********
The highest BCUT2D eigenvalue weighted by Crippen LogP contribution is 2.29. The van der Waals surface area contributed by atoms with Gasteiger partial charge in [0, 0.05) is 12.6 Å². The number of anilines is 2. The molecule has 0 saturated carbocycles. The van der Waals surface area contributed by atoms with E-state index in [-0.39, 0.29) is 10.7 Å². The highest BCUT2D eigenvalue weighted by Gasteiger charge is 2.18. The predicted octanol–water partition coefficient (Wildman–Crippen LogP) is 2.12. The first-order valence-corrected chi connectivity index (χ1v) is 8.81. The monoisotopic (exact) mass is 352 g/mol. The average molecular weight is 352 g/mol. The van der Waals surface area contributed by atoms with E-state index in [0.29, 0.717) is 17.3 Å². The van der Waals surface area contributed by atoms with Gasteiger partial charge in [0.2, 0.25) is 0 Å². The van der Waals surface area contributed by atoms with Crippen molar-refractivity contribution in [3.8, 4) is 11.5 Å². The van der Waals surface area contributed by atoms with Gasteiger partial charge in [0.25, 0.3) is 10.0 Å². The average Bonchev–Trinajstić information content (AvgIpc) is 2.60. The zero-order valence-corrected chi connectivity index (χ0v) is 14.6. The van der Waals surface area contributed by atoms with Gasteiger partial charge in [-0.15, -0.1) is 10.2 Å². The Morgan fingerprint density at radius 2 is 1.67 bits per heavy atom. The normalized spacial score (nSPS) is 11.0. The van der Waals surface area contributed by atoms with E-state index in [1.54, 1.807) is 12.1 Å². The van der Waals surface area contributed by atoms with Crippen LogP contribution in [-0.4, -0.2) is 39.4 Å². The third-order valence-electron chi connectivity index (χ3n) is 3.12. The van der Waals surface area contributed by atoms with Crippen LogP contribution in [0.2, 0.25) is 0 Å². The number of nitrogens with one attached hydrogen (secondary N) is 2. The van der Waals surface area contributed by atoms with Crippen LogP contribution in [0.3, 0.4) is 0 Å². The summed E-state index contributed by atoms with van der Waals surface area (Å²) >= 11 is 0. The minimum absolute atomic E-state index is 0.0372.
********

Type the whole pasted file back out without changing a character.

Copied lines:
The highest BCUT2D eigenvalue weighted by Crippen LogP contribution is 2.29. The van der Waals surface area contributed by atoms with Gasteiger partial charge in [0, 0.05) is 12.6 Å². The number of anilines is 2. The molecule has 0 saturated carbocycles. The van der Waals surface area contributed by atoms with E-state index in [-0.39, 0.29) is 10.7 Å². The highest BCUT2D eigenvalue weighted by Gasteiger charge is 2.18. The predicted octanol–water partition coefficient (Wildman–Crippen LogP) is 2.12. The first-order valence-corrected chi connectivity index (χ1v) is 8.81. The monoisotopic (exact) mass is 352 g/mol. The average molecular weight is 352 g/mol. The van der Waals surface area contributed by atoms with E-state index in [0.29, 0.717) is 17.3 Å². The van der Waals surface area contributed by atoms with Gasteiger partial charge in [0.2, 0.25) is 0 Å². The van der Waals surface area contributed by atoms with Crippen molar-refractivity contribution in [3.8, 4) is 11.5 Å². The van der Waals surface area contributed by atoms with Gasteiger partial charge in [0.25, 0.3) is 10.0 Å². The average Bonchev–Trinajstić information content (AvgIpc) is 2.60. The zero-order valence-corrected chi connectivity index (χ0v) is 14.6. The van der Waals surface area contributed by atoms with Gasteiger partial charge in [-0.15, -0.1) is 10.2 Å². The Morgan fingerprint density at radius 2 is 1.67 bits per heavy atom. The normalized spacial score (nSPS) is 11.0. The van der Waals surface area contributed by atoms with E-state index in [1.54, 1.807) is 12.1 Å². The van der Waals surface area contributed by atoms with Crippen LogP contribution in [-0.4, -0.2) is 39.4 Å². The third-order valence-electron chi connectivity index (χ3n) is 3.12. The van der Waals surface area contributed by atoms with Crippen LogP contribution in [0.2, 0.25) is 0 Å². The number of nitrogens with one attached hydrogen (secondary N) is 2. The van der Waals surface area contributed by atoms with Crippen LogP contribution in [0.3, 0.4) is 0 Å². The summed E-state index contributed by atoms with van der Waals surface area (Å²) >= 11 is 0. The minimum absolute atomic E-state index is 0.0372.